By the end of the evening, McCurry is agreeing with Andrew about the value of expanding the debate experience to include interactivity and the submission of questions, as well as ongoing discussion. "That's exactly what we want to do," he declares, at about 70 minutes in.
It's worth noting that back in July, McCurry and Fahrenkopf issued a statement describing the debates format for 2012 and promising that they were "undertaking an innovative Internet-based voter-education program that will encourage citizens to become familiar with the issues to be discussed in the debates, and to share their input with the debate moderators in advance of the debates" (emphasis added). The CPD cochairmen added, "The program, which will be announced later this month [sic], will be led by a coalition of Internet leaders."
Have you noticed the CPD debate moderators asking for your input anywhere? I haven't, with one exception. Martha Raddatz of ABC News, who is moderating the vice presidential debate, has asked her followers on Twitter what they would ask the candidates, and to tweet her using the hashtag #VPdebate.
Of course, that hasn't stopped all kinds of advocacy groups from trying to mobilize public attention around questions that they hope will be asked during the debates. If nothing else, there's an opportunity for list-building here! A big chunk of the public, including the people formerly known as the audience, does want to see serious issues addressed. The AARP is asking its members to "Tell Jim Lehrer to include Medicare and Social Security in the debates." Common Cause wants Lehrer to ask them about Citizens United. MomsRising, the Moms Clean Air Force, The Climate Reality Project, and the Environmental Defense Fund, to name a few, all want Lehrer to ask about the climate crisis. A coalition of gun-control groups want him to ask about gun violence.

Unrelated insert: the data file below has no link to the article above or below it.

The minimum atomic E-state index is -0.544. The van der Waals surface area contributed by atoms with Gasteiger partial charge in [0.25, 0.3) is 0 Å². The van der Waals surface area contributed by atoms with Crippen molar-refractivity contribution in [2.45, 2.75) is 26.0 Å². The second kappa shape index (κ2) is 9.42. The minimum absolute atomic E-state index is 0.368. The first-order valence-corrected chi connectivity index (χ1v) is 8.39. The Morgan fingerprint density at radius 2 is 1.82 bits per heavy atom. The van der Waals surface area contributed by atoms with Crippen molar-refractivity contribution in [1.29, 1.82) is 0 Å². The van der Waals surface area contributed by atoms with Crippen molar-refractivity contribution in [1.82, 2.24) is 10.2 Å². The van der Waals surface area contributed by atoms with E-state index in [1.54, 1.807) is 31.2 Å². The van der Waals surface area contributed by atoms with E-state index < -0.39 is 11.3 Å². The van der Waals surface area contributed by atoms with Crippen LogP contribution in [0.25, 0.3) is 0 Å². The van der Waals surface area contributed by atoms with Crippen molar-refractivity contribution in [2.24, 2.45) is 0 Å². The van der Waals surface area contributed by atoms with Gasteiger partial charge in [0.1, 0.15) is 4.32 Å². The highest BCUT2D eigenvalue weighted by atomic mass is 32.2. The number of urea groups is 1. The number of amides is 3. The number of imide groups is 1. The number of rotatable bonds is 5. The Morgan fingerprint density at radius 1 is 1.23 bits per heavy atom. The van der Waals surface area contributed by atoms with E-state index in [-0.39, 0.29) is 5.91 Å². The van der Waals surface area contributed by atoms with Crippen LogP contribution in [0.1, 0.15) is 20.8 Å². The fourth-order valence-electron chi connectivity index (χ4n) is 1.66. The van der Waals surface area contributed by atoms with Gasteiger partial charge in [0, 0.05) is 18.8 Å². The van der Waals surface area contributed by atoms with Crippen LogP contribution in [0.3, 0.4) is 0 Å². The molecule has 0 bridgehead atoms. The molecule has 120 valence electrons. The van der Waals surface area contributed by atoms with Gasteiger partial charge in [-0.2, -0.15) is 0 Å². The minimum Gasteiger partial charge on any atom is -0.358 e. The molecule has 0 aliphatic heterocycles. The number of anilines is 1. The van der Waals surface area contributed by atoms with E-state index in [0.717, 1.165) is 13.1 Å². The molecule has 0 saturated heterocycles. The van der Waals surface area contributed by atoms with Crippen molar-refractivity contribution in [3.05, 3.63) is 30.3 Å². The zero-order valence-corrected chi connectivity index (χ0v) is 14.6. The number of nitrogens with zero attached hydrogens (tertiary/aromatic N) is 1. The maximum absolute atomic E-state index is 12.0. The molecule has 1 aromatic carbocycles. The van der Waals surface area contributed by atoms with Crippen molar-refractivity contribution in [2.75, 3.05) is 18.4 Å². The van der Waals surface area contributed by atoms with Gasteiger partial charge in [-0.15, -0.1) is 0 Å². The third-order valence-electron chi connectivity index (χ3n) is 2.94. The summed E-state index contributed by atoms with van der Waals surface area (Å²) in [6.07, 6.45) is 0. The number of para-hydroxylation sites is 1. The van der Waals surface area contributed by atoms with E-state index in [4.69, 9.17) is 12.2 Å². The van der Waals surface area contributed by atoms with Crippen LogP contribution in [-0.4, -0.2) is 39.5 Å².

I could go on. A Google search for "tell Jim Lehrer" produces more than 4,000 results.
Like I said, a great opportunity for list-building.
It's a bit too easy to criticize the Commission on Presidential Debates cochairmen for missing the Internet boat. The actual culprits are the two presidential campaigns. They stage-manage the entire show with a secret contract negotiated in advance by their top lawyers that lays out in incredible detail what will and won't happen at the debates.
At Personal Democracy Media, we've signed on to a call from Open Debates, asking that that contract be made public in the interests of transparency. George Farah, Open Debates's founder, obtained a copy of the 2004 contract and discovered that both sides had agreed that they would not ask each other direct questions, for example. In the "town hall"-style debate, they agreed that "Audience members shall not ask follow-up questions or otherwise participate in the extended discussion, and the audience member's microphone shall be turned off after he or she completes asking the question."
Longtime techPresident readers know that PDM has been pushing for some time the idea that debates can and should be reinvented for the digital age, where the abundance of time and bandwith allows for a completely different approach to evaluating where the candidates stand and involving the public in the conversation. (See 10Questions.com, for starters.) Unfortunately, instead of really opening up the process to take advantage of these new opportunities, it looks like the CPD has opted for a safe and narrow path that mostly consists of window-dressing. The disconnect between what the public is ready for and what our elites are ready for will sadly, once again, be on view Wednesday night.
A version of this article was first published at techPresident.com.